Decks are wonderful complements to the enjoyment of a home or garden. They can quickly become a maintenance headache, however, when water drainage is not properly managed.
This article will discuss the basic components of deck drainage systems and how to avoid drainage problems with a residential deck.
A principal element of deck drainage is to control the rainwater that strikes the decking surface. Even though decking is installed with gaps to allow for expansion, most of the water runs along the deck surface and spills over the edge. For this reason, it is essential that the deck framing and decking be set up with an appropriate slope (See Section 6 for details) that is sufficient to allow the water to flow off the deck. Standing water on a deck deteriorates the decking material and can be a slip hazard.
Water flowing across a residential lot is altered to some extent by the construction of a deck. Usually, surface water is altered only slightly if the deck is constructed above grade and does not have "apron" or side closures that divert the water away from it. There are two exceptions:
- Where a large amount of site drainage flows toward the deck, the homeowner may want to divert it away from the underside of the deck to avoid a standing water problem under the deck;
- A large deck area may create significant runoff where the decking surface drains over the side of the deck. This will require that the adjacent ground area be sloped to carry the water away from the underside of the deck and the house.
A standard rule of new construction is that it may not alter the surface drainage on a lot in a way that diverts more water onto a neighboring property.
Even though most rainwater is collected by the deck surface and drained away over the side of the deck, water does collect under the deck as well. Although this can result in vegetation and algae growth. It is also detrimental to the life of the decking material and, over time, creates a pond effect that allows more water to accumulate under the deck during rainstorms. To counter this problem, homeowners must create a smoothly graded surface under the deck that slopes toward a yard to an extent sufficient to carry water out from under the deck.
Commercially available underdeck drainage systems are available for second floor decks, where it is desirable to capture all the water from the decking above to allow patio areas to be used during rainstorms.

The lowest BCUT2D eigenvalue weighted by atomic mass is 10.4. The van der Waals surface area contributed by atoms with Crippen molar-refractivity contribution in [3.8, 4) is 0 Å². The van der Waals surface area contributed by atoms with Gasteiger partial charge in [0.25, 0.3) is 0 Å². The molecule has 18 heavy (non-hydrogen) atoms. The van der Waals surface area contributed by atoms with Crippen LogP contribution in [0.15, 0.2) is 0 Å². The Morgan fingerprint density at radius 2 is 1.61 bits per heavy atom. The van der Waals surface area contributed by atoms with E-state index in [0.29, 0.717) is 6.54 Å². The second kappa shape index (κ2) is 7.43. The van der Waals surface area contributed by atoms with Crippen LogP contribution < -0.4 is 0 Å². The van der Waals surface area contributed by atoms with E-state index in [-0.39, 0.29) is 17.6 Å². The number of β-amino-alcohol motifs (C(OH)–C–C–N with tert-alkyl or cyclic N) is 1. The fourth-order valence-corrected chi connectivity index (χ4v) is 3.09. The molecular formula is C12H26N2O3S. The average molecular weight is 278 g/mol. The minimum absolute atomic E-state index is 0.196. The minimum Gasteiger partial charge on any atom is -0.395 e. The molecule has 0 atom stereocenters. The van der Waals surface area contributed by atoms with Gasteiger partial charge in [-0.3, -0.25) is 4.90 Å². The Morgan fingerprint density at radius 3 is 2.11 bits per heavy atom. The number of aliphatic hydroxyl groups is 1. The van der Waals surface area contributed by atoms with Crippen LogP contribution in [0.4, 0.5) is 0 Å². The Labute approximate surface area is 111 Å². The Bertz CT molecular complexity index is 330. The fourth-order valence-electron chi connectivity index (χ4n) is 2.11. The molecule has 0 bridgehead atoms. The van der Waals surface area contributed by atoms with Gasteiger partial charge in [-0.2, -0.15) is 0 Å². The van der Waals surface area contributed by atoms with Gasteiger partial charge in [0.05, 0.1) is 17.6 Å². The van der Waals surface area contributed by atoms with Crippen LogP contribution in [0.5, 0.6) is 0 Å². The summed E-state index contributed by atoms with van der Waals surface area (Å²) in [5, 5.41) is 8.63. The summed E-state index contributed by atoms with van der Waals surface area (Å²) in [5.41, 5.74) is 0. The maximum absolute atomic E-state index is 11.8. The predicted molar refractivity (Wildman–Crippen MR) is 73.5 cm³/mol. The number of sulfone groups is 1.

Vegetation and Growth Control
Standing water under a deck creates a potential for vegetation and algae growth under the deck. This is detrimental in several ways, including aesthetic, health and deterioration issues. To prevent this, homeowners should rake the ground beneath the deck smooth during construction, creating a slope sufficient to carry water away from the house and underside of the deck and out into the yard. If planting beds are installed adjacent to the deck, it is necessary to create drainage paths through the beds to enable the groundwater to escape. After creating the slope, install black plastic over the ground, and weight it down with ballast stone (either pea gravel or occasional large stones).
Deck Site Plan
Deck drainage provisions may need to be communicated to the local municipality as part of their zoning or building code requirements. The best way for a homeowner to accomplish this is through the use of a deck site plan. This plan is based on the property survey most homeowners receive with their home purchase closing documents, and should be enlarged to a scale necessary to show the extent of the deck and how site drainage will flow under, off, or around it. Municipal officials are keenly interested in verifying that a new deck is not diverting additional groundwater onto a neighboring property.
Minimum slopes for decking and grading are necessary to ensure that water does not collect (or stand), and is drained to other areas where it will not remain on or under the deck or find its way back into the home through infiltration. For decking, set up a slope of 1/8 inch per foot to drain the deck properly. This means that a 12-foot wide deck would require 1 1/2 inches of total slope to cause water to run off the surface. Ground water requires 1/2 inch per foot of slope to drain properly, though water diverted into a lawn is quickly absorbed under most conditions without significant runoff.
Sheet & Swale Drainage
Site drainage around and under a deck can be achieved in two ways: sheet and swale drainage. Sheet drainage consists of a constant slope across the full width of an area, with the water flowing evenly in one direction. Swale drainage consists of a shallow depression (or ditch) that is created to collect adjacent water and channel it around a deck.
- Photo Credit http://www.flickr.com/photos/mikeflieshigh/2265211183/, Ferndale, MI Community Development: http://www.ferndale-mi.com/Services/CommunityDevelopmentServices/SitePlans/DeckFramingPlan.htm
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